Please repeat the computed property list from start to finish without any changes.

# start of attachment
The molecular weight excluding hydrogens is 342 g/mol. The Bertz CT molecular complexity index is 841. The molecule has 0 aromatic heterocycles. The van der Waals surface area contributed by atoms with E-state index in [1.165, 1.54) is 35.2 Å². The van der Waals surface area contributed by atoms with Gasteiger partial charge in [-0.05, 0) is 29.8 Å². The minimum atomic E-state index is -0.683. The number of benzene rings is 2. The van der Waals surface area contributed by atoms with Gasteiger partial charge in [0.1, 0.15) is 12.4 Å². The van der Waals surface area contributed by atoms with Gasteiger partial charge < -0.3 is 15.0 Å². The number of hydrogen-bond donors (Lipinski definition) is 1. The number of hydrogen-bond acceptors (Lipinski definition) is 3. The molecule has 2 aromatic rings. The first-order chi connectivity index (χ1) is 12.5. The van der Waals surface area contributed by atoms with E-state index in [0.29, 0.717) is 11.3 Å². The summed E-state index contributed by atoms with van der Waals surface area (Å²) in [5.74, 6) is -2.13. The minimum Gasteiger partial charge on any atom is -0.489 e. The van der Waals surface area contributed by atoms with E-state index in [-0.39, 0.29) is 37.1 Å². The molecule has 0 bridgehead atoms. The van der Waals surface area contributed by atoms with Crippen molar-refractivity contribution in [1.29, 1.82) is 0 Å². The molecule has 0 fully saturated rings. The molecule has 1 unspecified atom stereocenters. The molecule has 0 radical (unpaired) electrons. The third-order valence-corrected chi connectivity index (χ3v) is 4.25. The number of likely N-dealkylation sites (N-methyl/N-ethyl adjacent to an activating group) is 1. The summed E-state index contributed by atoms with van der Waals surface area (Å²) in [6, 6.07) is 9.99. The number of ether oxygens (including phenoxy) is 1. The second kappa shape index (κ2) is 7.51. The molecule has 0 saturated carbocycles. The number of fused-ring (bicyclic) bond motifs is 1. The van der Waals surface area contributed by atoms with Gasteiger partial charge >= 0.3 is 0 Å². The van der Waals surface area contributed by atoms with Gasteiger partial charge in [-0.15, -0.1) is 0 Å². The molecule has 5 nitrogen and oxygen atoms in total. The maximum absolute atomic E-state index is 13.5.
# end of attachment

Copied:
The molecular weight excluding hydrogens is 342 g/mol. The Bertz CT molecular complexity index is 841. The molecule has 0 aromatic heterocycles. The van der Waals surface area contributed by atoms with E-state index in [1.165, 1.54) is 35.2 Å². The van der Waals surface area contributed by atoms with Gasteiger partial charge in [-0.05, 0) is 29.8 Å². The minimum atomic E-state index is -0.683. The number of benzene rings is 2. The van der Waals surface area contributed by atoms with Gasteiger partial charge in [0.1, 0.15) is 12.4 Å². The van der Waals surface area contributed by atoms with Gasteiger partial charge < -0.3 is 15.0 Å². The number of hydrogen-bond donors (Lipinski definition) is 1. The number of hydrogen-bond acceptors (Lipinski definition) is 3. The molecule has 2 aromatic rings. The first-order chi connectivity index (χ1) is 12.5. The van der Waals surface area contributed by atoms with E-state index in [0.29, 0.717) is 11.3 Å². The summed E-state index contributed by atoms with van der Waals surface area (Å²) in [5.74, 6) is -2.13. The minimum Gasteiger partial charge on any atom is -0.489 e. The van der Waals surface area contributed by atoms with E-state index in [-0.39, 0.29) is 37.1 Å². The molecule has 0 bridgehead atoms. The van der Waals surface area contributed by atoms with Crippen molar-refractivity contribution in [1.29, 1.82) is 0 Å². The molecule has 0 fully saturated rings. The molecule has 1 unspecified atom stereocenters. The molecule has 0 radical (unpaired) electrons. The third-order valence-corrected chi connectivity index (χ3v) is 4.25. The number of likely N-dealkylation sites (N-methyl/N-ethyl adjacent to an activating group) is 1. The summed E-state index contributed by atoms with van der Waals surface area (Å²) in [6, 6.07) is 9.99. The number of ether oxygens (including phenoxy) is 1. The second kappa shape index (κ2) is 7.51. The molecule has 0 saturated carbocycles. The number of fused-ring (bicyclic) bond motifs is 1. The van der Waals surface area contributed by atoms with Gasteiger partial charge >= 0.3 is 0 Å². The van der Waals surface area contributed by atoms with Gasteiger partial charge in [-0.15, -0.1) is 0 Å². The molecule has 5 nitrogen and oxygen atoms in total. The maximum absolute atomic E-state index is 13.5.